Compared to the much-hyped 2018 quarterback class, where does Mayfield fit in? Said one scout, “I haven’t studied them all yet, but I’d take [Baker] over [Wyoming’s] Josh Allen. Don’t underestimate the kid.”
The three things I look for first when evaluating a quarterback are accuracy, decision-making and toughness. Mayfield has shown all three at a high level every chance he’s had on the field in college. Some teams may overthink this scouting report, but mine will say that Mayfield is a franchise-caliber quarterback.
Here’s what else is going on this week:
- Top five matchups to watch in Week 8
- A top offensive tackle out for the year
- Updated NFL draft order
- Stick to Football Episode 28: Fixing the Cleveland Browns
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—One of the draft’s top offensive tackles, Washington’s Trey Adams, suffered a knee injury and will be out for the season. A coaching staff source at the university said the expectation is that Adams will return for his senior season in 2018.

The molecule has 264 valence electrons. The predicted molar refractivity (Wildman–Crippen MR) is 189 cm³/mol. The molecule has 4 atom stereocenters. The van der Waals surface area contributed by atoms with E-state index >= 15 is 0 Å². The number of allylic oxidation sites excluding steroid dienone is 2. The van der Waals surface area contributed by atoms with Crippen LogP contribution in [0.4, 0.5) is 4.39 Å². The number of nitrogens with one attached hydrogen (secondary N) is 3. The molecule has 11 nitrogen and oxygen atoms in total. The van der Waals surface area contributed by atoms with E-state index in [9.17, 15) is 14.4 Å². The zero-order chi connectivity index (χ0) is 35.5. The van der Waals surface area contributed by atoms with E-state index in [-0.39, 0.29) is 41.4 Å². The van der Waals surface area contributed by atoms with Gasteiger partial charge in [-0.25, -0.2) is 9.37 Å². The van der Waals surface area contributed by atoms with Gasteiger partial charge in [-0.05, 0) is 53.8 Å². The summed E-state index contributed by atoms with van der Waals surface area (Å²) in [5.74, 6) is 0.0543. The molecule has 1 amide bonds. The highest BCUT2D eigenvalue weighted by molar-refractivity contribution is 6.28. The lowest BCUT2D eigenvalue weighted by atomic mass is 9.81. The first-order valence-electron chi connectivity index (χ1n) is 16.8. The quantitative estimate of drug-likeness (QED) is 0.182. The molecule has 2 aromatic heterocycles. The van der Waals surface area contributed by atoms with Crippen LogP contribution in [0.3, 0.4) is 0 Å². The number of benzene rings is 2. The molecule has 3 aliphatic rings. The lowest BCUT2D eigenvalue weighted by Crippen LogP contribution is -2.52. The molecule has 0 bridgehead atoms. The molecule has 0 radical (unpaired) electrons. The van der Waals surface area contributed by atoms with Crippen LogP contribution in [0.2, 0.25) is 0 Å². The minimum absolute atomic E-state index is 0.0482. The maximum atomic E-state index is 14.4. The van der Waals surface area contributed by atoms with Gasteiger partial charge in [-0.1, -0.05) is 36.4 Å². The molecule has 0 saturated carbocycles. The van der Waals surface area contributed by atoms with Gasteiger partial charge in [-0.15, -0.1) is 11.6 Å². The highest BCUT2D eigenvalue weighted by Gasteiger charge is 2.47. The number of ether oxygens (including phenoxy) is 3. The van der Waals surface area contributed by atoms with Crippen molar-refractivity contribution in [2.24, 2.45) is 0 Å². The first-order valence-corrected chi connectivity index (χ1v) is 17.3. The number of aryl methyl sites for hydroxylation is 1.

—Call this the Baker Mayfield edition of the Scouting Notebook. Former Washington general manager Scot McCloughan would be fine with that. Appearing on local radio in San Francisco, McCloughan was asked about the upcoming quarterback class and raved about Mayfield. “He reminds me of a shorter version of Brett Favre. Tough guy. He can throw it. And he’s very confident, and he’s not afraid whatsoever, whatsoever. He’s a battler. I know saying Brett Favre’s a big name, and I was around him for a while, but this guy’s got talent.”
—Indianapolis Colts general manager Chris Ballard announced that quarterback Andrew Luck was shut down this week after experiencing soreness in his surgically repaired shoulder. Luck’s status for this season is completely up in the air, which makes the trade with the New England Patriots for Jacoby Brissett look so much smarter now. Brissett isn’t Luck, but he’s playing solid ball. Given the need for an almost complete rebuild in Indianapolis, having a quarterback you trust when Luck is out will make Ballard’s life much easier moving forward.
Mark Zaleski/Associated Press